For the assessment of the sub-components, the selection of the tasks was based on the assumption that they would successively include additional sub-components of sustained attention tests (that is, the inspection time task as a measure of perceptual speed, the simple reaction time task as a measure of motor speed and basic perceptual processes, and the modified d2 as a measure of mental operation speed beyond perceptual and motor processes). Please note that the following analyses are based on interindividual differences rather than means: For stepwise multiple regression analyses displaying the incremental validity of these tasks for the prediction of performance in the original d2-R test of sustained attention [15], see Appendix A Table A1. In line with the assumption, there was an incremental increase in explained variance for each task that was applied to measure an additional sub-component: At t1 (t2), the inspection time task explained 7% (9%) of the d2-R variance. When the simple reaction time task was included in the model, it added another 7% (3%), and finally, the inclusion of the modified d2 increased the explained variance by 34% (29%).

3.2. Effects of Practice on Item Shifting and Preprocessing

3.2.1. RT Analysis

In order to assess the effects of practice on item shifting, a repeated-measures ANOVA with the within-subject variables practice (first versus second administration) and pace (self-paced versus force-paced) was conducted for RT in the different conditions of the modified d2 (see Figure 2). As expected, it revealed a significant effect of practice, F(1, 93) = 457.033, p < .001, η²p = .831, confirming that RT decreased from the first (M = 611 ms) to the second (M = 521 ms) administration. Additionally, there was a significant effect of pace, F(1, 93) = 2186.440, p < .001, η²p = .959. That is, the self-paced mode (M = 642 ms) impeded performance compared to the force-paced presentation of items (M = 490 ms). Finally, there was no significant interaction between practice and pace, F(1, 93) = .000, p = .990, η²p = .000, indicating that the difference between the self-paced and the force-paced mode did not significantly change from the first (M RT Difference = 152 ms) to the second administration (M RT Difference = 152 ms). Thus, the results do not suggest that item shifting benefitted from practice.
A repeated-measures ANOVA with the within-subject variables practice (first versus second administration) and stimulus arrangement (single, block versus row) was run to investigate the effects of practice on preprocessing. Besides the main effect of practice, the main effect of stimulus arrangement was significant, F(2, 186) = 643.587, p < .001, η²p = .874. Post hoc tests using the Bonferroni correction showed that RT to rows of stimuli (M = 457 ms) were significantly shorter than RT to single (M = 614 ms) or blocks of stimuli (M = 628 ms), p < .001, revealing a strong preview benefit. Moreover, the interaction of practice and stimulus arrangement is crucial to assess the effects of practice on this preview benefit, since preview is restricted to the presentation of rows of stimuli. The interaction was significant, F(2, 186) = 19.411, p < .001, η²p = .173. However, post hoc tests using the Bonferroni correction showed that the practice effect was larger for the presentation of single stimuli (mean practice effect = 105 ms) than for the presentation of rows of stimuli (mean practice effect = 93 ms), which then again was larger than the practice effect for blocks of stimuli (mean practice effect = 72 ms). Only the conditions presenting rows of stimuli allowed preprocessing but the practice effect in these conditions was smaller than the practice effect in the conditions with single stimuli, which did not allow preprocessing. Altogether, the data do not indicate that practice led to a substantially enlarged preview benefit.3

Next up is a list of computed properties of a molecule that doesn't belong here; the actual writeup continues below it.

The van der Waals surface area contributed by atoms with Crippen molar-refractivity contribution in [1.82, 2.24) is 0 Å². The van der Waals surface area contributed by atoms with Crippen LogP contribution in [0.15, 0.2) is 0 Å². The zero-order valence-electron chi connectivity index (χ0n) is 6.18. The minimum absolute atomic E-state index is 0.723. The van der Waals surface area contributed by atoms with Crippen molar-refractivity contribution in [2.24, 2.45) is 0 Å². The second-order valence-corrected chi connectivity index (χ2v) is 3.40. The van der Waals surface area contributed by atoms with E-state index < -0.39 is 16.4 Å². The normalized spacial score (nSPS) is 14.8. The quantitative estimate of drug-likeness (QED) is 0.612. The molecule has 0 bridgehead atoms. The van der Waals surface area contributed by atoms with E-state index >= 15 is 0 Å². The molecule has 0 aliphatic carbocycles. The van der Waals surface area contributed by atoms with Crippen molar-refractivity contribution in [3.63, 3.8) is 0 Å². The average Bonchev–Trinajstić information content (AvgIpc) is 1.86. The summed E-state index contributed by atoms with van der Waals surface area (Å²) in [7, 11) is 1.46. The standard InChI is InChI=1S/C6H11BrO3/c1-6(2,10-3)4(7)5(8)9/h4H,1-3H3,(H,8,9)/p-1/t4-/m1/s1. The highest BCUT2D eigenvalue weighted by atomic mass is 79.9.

3.2.2. Error Rates

Error rates were generally low (2.3–6.1%) and the analyses yielded small effect sizes for the main effects and interactions (see Figure 3). The repeated-measures ANOVA with the within-subjects variables practice and pace revealed a significant main effect of practice, F(1, 93) = 10.850, p = .001, η²p = .104. Surprisingly, error rates were slightly higher for the second administration of the modified d2 (M = 4.6%) than for the first (M = 4.1%), indicating a speed-accuracy trade-off in the second administration. The main effect of pace and the interaction of practice and pace were not significant, F(1, 93) < 1, p > .3, η²p < .02. Thus, the results do not indicate that item shifting benefitted from practice with respect to accuracy.
For the repeated-measures ANOVA with the within-subjects variables practice and stimulus arrangement, besides the main effect of practice, there was also a main effect of stimulus arrangement, F(2, 186) = 16.663, p < .001, η²p = .152. Post hoc tests using the Bonferroni correction showed that error rates were significantly lower for the conditions with rows of stimuli (M = 3.7%) than for the conditions with single (M = 4.8%) or blocks of stimuli (M = 4.6%, p < .001), indicating a preview benefit for rows of stimuli. Finally, there was a significant interaction of practice and stimulus arrangement, F(2, 186) = 7.448, p = .001, η²p = .074. This interaction showed that, for the presentation of single and blocks of stimuli, error rates increased from the first to the second administration (1st Msingle = 4.3% and Mblocks = 4.1%, 2nd Msingle = 5.2% and Mblocks = 5.1%) while they stayed roughly the same for rows of stimuli (1st Mrows = 3.8%, 2nd Mrows = 3.6%). Altogether, the data do not indicate that error rates decreased with practice for the presentation of rows of stimuli, suggesting that the preview did not markedly benefit from practice.